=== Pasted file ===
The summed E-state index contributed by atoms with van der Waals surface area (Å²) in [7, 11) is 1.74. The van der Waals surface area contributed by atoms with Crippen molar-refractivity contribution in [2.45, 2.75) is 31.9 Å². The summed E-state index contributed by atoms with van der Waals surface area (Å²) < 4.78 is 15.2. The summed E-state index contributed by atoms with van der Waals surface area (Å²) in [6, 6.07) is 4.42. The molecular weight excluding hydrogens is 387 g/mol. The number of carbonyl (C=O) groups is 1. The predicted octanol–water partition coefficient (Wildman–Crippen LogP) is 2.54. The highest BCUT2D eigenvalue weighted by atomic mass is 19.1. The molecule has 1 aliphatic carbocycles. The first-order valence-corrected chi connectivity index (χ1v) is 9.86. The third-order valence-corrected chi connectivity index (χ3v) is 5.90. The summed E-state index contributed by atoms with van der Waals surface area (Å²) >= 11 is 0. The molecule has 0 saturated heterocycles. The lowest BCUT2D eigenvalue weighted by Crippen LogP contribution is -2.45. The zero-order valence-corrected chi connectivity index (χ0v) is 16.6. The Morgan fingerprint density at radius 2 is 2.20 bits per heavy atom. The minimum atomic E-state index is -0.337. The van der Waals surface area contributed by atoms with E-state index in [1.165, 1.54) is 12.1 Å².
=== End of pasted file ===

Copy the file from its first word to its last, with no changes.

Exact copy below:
The summed E-state index contributed by atoms with van der Waals surface area (Å²) in [7, 11) is 1.74. The van der Waals surface area contributed by atoms with Crippen molar-refractivity contribution in [2.45, 2.75) is 31.9 Å². The summed E-state index contributed by atoms with van der Waals surface area (Å²) < 4.78 is 15.2. The summed E-state index contributed by atoms with van der Waals surface area (Å²) in [6, 6.07) is 4.42. The molecular weight excluding hydrogens is 387 g/mol. The number of carbonyl (C=O) groups is 1. The predicted octanol–water partition coefficient (Wildman–Crippen LogP) is 2.54. The highest BCUT2D eigenvalue weighted by atomic mass is 19.1. The molecule has 1 aliphatic carbocycles. The first-order valence-corrected chi connectivity index (χ1v) is 9.86. The third-order valence-corrected chi connectivity index (χ3v) is 5.90. The summed E-state index contributed by atoms with van der Waals surface area (Å²) >= 11 is 0. The molecule has 0 saturated heterocycles. The lowest BCUT2D eigenvalue weighted by Crippen LogP contribution is -2.45. The zero-order valence-corrected chi connectivity index (χ0v) is 16.6. The Morgan fingerprint density at radius 2 is 2.20 bits per heavy atom. The minimum atomic E-state index is -0.337. The van der Waals surface area contributed by atoms with E-state index in [1.165, 1.54) is 12.1 Å².